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Oishei Children's Hospital will have new spaces for play

When the John R. Oishei Children's Hospital opens later this year, there will be more space in the emergency department, a new helipad and a neonatal intensive care unit with individual patient rooms.

There will also be new spaces for play and relaxation.

The new hospital will have a pavilion in the lobby where musicians and other groups can entertain families. There will also be an indoor garden on the fifth floor to provide a tranquil space for families and patients.

They are among the areas the hospital's team of child life specialists will be able to use as they provide support for children and their families.

The specialists provide a backbone of support focused on helping pediatric patients cope. They also sprinkle in some fun, too, under what often can be anxiety-filled moments.

[PHOTO GALLERY: The John R. Oishei Children's Hospital]

Tara Young, a certified child life specialist, has been helping patients in that role at the hospital for 15 years. She spoke recently with The Buffalo News about her work and what the new hospital will bring as part of an ongoing series of interviews ahead of the November move of Women & Children's Hospital.

Q: What role do child life specialists play in a patient's stay?

A: The role is to provide support, facilitate coping and minimize emotional trauma. We encourage normal growth and development for infants, children and adolescents. We promote effective coping through play, education and self-expressive activities. We use medical play, using a doll and the patient uses play opportunities to learn about the hospital experience. They may give their dolly a checkup. They have hands-on play experiences because they learn from their environment through play and it allows them to better understand what is happening in the hospital. We talk to them in a developmentally appropriate way.

Besides medical play, we also do pre-operative play for same-day surgery so they'll understand what the operating room looks like and what they'll see and smell. We never, ever lie at any point.

We give them a choice over the kind of flavor of Chapstick and they can rub a flavor right in their own anesthesia mask. It gives the kids back some control. We give them choices where they have choices. We advocate for the kids. We give them a voice.

Tara Young, a child life specialist at Women & Children's Hospital, plays with 8-year-old Temperance Porter of Wales in her room at the hospital. (Derek Gee/Buffalo News)

Q: What areas do you focus on the most?

A: We wear a lot of hats in the hospital. We make the hospital experience as fun as possible. We allow kids to be kids. We have play rooms on all the pediatric floors. Things come out through play – fears and misconceptions about surgery.

Q: How big of a department is this?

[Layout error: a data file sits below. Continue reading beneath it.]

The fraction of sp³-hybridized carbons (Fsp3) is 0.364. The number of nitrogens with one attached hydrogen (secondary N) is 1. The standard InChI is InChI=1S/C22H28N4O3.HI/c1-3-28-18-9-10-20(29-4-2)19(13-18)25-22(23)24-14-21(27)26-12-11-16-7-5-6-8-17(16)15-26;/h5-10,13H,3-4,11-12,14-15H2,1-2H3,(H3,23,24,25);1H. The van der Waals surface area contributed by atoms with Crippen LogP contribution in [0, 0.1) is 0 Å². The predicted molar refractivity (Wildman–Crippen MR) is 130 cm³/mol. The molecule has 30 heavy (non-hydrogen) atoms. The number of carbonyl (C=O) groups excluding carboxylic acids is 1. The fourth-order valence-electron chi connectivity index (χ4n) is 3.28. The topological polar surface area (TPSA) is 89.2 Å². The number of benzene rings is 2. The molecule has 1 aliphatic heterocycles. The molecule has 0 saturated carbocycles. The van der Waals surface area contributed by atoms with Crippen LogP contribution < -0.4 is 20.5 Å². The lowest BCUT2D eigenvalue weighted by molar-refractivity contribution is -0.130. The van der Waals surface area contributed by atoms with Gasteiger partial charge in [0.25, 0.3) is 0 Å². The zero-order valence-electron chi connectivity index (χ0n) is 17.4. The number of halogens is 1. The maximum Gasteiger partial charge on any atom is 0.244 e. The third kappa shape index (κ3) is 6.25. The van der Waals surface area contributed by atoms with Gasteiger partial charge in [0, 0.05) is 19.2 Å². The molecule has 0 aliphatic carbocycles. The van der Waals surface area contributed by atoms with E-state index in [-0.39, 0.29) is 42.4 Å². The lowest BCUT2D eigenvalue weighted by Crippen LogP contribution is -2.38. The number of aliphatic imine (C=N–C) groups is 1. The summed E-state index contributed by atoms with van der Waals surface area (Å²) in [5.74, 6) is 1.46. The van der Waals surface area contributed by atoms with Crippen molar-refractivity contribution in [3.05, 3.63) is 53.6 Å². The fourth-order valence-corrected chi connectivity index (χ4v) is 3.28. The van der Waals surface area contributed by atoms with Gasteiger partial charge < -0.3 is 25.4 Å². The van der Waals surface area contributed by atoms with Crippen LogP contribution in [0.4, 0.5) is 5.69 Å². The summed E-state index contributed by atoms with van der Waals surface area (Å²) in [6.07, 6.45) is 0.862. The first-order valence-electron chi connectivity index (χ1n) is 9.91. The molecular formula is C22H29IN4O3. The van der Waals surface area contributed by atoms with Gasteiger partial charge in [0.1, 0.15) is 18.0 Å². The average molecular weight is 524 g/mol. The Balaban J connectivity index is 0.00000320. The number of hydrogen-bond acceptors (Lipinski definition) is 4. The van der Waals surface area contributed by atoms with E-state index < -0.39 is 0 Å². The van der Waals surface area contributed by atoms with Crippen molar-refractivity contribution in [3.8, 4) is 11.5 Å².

A: There are seven of us. It's recently gone up, and we hope to grow further, so we're excited about the future.

Q: What do you have planned for the day of the big move?

A: We're still planning out the specifics. There's a lot of possibilities. We're going to make the day super fun. When each patient and their family comes in, we'll welcome them and we'll have a lot of fun stuff planned.

Q: What's going to be improved at the new hospital that will enhance your role in child life?

A: There will be a New Era pavilion that is an entertainment space in the lobby. This will provide an opportunity for musicians and any entertainment group to be in that area. It's another space where we can provide fun. Right now, we use our playrooms and we use the cafeteria. This will be an extra space for families, so we're very excited. We'll also have an indoor garden on the fifth floor, where our offices are based. It's more of a tranquil space that families can come for some peace and relaxation. There will be trees, greenery, two-story windows for a lot of natural light. People can connect to nature and the outdoor world.

Q: What might the public not know about child life specialists' work?

A: We also help with the end of life. We help with support for a family and siblings in the event of death. We provide handprints and legacy building with the family. I facilitate a bereavement for kids ages 5 to 18 that had a death of a parent or sibling. This is the way the kids can connect with other kids and see they're not alone. It's a way they can connect with their loved one.

Q: What is the hardest part of your job?

A: Kids are amazing and how they cope and get through the hard stuff, but it's hard to see families going through hard times. And it can be tough when you have to find a way for yourself to cope with everything you see.

Reporter Karen Robinson covers the Buffalo Niagara Medical Campus. Follow her on twitter at @krobinsonBN or reach her by email at 

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